Vision – a multi-ethnic US lit class inspired the idea to teach mothers and daughters because of A Woman Warrior and In the time of the Butterflies in 2012. Dr. Thabiti Lewis unintentionally sparked the great idea because he believed in my work, even though lit is not my theoretical home. Sexuality and how it’s scripted makes me swoon and write, which is what sparked the mothers and daughters concept.
And then, years later, with the greater visibility of gender fluidity and gender nonconformity and transgender marginalization, there was more material I needed to include. SHIT!
I characterize what I learn from these experiences as failures and hiccups. When I use the word failure, I am embracing that the stumble is a reason to get back up and do better. The ‘hiccups’ posted below stem from what I learned from the awareness of potential under the general focus of the course. New to a university whose Gender and Ethnic Studies Programs are in a place of growth, ‘hiccup’ reads like the best way to define the way institutional realities inform what I knew I could not do yet. They may relate to though not be complicit in the ‘failures’ that have emerged throughout teaching.
This is not only my first semester of full time teaching at a four-year institution. It is also my first semester of teaching as a primary profession in FOUR years. So I embrace the concept of failure as well as hiccup as a critical acknowledgement of affirming my potential while simultaneously resisting the fear of internalizing a growth area as a limitation.
New to teaching this semester, with four courses, I did not have time to resist cisnormativity in the construction of the course. I knew of blogs and shows, however, I did not want to tokenize for the sake of representation. I realize, in evening teaching about ciswomen reflecting on mothering cischildren, that ‘mothers and daughters’ would NOT be enough to cover queer parents with queer children or anything along the spectrum. A third of the way through the semester, I realized not only would this need to be its own class, so too would the other major topics discussed.
I call this a hiccup instead of a failure. Despite being a Latina Studies scholar, I decided to assign to Asian-American texts. A Woman Warrior and Invisible Asians on transracial adoption. I joked to my Asian-American Studies department colleague that I could teach the whole class using Asian-American writers, especially after he recommended another (Filipina) memoir. He joked that I should. At Mundo Zurdo in TX, I learned of Chicana mothering work articles and books that would be released this April. I primarily framed the course around ‘ethnic’ racial differences, with Invisible Asians being the only non-memoir.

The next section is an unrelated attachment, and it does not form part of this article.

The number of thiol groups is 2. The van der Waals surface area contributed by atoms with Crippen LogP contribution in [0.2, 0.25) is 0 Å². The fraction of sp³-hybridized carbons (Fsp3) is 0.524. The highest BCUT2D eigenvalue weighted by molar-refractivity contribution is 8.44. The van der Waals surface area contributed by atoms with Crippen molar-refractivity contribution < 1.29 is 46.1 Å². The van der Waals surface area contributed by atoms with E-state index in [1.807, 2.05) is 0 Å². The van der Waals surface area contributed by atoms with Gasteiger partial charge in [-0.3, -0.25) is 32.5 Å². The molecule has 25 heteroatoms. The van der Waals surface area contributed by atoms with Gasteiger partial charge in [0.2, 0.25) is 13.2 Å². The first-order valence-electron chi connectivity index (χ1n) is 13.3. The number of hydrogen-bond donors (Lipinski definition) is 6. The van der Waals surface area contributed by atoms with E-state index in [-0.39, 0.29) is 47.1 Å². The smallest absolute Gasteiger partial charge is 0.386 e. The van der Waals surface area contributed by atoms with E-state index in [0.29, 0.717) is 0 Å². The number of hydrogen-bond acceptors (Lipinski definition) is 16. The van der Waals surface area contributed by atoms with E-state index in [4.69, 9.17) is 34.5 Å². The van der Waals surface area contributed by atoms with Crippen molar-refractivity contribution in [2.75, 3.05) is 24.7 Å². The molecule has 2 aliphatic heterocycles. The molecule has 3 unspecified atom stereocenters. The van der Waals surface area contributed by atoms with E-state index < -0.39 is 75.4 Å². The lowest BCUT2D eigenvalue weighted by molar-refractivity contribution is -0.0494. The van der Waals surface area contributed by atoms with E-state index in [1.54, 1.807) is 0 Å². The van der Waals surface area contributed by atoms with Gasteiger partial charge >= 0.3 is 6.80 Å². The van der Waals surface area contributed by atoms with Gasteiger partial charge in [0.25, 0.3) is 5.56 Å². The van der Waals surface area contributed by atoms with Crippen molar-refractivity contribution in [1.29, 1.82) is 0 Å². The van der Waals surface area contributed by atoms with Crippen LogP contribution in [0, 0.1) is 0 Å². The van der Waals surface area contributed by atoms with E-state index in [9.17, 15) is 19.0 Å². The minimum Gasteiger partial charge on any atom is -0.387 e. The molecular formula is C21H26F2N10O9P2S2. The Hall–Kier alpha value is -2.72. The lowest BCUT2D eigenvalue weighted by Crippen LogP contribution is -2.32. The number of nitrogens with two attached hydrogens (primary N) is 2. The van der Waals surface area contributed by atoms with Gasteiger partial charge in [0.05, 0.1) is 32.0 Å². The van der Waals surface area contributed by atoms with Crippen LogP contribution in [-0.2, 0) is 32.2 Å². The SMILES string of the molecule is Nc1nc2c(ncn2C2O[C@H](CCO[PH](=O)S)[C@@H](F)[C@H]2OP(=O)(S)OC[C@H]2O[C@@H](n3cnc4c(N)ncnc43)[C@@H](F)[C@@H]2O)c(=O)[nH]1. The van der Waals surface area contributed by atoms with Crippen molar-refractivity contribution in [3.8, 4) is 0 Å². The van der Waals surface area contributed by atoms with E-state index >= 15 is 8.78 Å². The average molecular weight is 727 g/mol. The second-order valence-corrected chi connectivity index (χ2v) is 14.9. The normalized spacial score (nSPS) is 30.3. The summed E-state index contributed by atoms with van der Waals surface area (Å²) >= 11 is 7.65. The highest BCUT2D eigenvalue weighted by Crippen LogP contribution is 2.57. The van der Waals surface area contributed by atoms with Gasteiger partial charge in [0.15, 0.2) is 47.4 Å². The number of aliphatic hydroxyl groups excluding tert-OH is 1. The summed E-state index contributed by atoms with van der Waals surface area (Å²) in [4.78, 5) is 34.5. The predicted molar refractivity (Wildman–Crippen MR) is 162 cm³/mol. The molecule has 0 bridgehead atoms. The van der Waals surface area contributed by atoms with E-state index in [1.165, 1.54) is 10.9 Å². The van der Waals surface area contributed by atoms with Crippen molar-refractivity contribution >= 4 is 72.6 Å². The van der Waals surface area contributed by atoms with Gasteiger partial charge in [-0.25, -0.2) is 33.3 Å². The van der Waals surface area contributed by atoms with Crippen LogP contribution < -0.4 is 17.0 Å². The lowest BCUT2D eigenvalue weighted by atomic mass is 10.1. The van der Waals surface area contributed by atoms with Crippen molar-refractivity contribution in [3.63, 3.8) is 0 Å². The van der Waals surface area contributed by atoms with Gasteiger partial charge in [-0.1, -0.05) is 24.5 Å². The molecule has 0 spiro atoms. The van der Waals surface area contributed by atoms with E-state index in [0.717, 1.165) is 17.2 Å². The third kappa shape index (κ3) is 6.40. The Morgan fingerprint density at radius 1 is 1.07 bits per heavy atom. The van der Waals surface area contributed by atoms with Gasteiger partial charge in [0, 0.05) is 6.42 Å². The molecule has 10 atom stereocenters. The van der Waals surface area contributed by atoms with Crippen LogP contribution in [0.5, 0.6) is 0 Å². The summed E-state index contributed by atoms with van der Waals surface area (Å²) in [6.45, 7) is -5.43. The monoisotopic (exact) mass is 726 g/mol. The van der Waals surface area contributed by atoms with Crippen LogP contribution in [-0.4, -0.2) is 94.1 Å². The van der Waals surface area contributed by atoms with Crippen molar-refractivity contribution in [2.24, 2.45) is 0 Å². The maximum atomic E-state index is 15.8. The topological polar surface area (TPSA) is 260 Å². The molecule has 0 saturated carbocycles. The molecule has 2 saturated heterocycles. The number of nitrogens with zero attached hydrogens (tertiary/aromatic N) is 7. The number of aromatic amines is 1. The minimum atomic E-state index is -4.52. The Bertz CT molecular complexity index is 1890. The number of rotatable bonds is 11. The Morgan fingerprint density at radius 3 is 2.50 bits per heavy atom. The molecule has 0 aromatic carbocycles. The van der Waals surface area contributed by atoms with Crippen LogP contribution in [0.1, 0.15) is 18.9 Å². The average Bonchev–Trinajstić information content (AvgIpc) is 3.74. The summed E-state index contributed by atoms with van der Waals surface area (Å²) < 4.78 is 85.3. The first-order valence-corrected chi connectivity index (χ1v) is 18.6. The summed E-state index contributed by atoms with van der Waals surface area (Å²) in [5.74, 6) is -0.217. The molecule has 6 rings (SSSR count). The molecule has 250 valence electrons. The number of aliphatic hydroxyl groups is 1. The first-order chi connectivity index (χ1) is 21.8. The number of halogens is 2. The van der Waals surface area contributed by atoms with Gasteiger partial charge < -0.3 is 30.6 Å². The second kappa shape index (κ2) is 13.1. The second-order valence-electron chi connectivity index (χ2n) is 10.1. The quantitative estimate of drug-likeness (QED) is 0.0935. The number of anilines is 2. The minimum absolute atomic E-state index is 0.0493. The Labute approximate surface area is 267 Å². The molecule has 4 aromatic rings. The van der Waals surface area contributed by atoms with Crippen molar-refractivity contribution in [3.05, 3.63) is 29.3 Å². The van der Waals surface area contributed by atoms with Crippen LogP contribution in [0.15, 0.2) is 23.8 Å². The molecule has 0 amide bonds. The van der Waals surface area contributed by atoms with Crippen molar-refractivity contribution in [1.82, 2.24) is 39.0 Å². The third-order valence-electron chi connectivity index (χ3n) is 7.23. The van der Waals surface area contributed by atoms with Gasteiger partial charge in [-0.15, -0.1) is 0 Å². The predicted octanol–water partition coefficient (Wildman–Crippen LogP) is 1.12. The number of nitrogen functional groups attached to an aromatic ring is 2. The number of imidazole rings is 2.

In teaching Park Nelson’s text, I realized I could not give it the credit needed because of how much scaffolding is needed about method. I know it, however, going from Rich’s critical yet dated text to a Korean-American adoptee’s qualitative study about the particularity of her community needed to be ‘set up’ with an anti-racist and anti-colonial text on method to explain why 1) Park Nelson did not talk about her family 2) why that absence was significant. For some of my students, this was their first exposure to the lived reality. Their engagement with the text, unlike more affluent communities, is not based on willful ignorance rather affinity to the struggles of mixed-race families bio-determined or not. Teaching Park Nelson at an MSI in a transient city not used to ethnic diversity that isn’t going anywhere, raised unexpected set of concerns. I will probably use a chapter of her book in feminist methods, framed in the conversation Park Nelson and I had about my experience teaching it.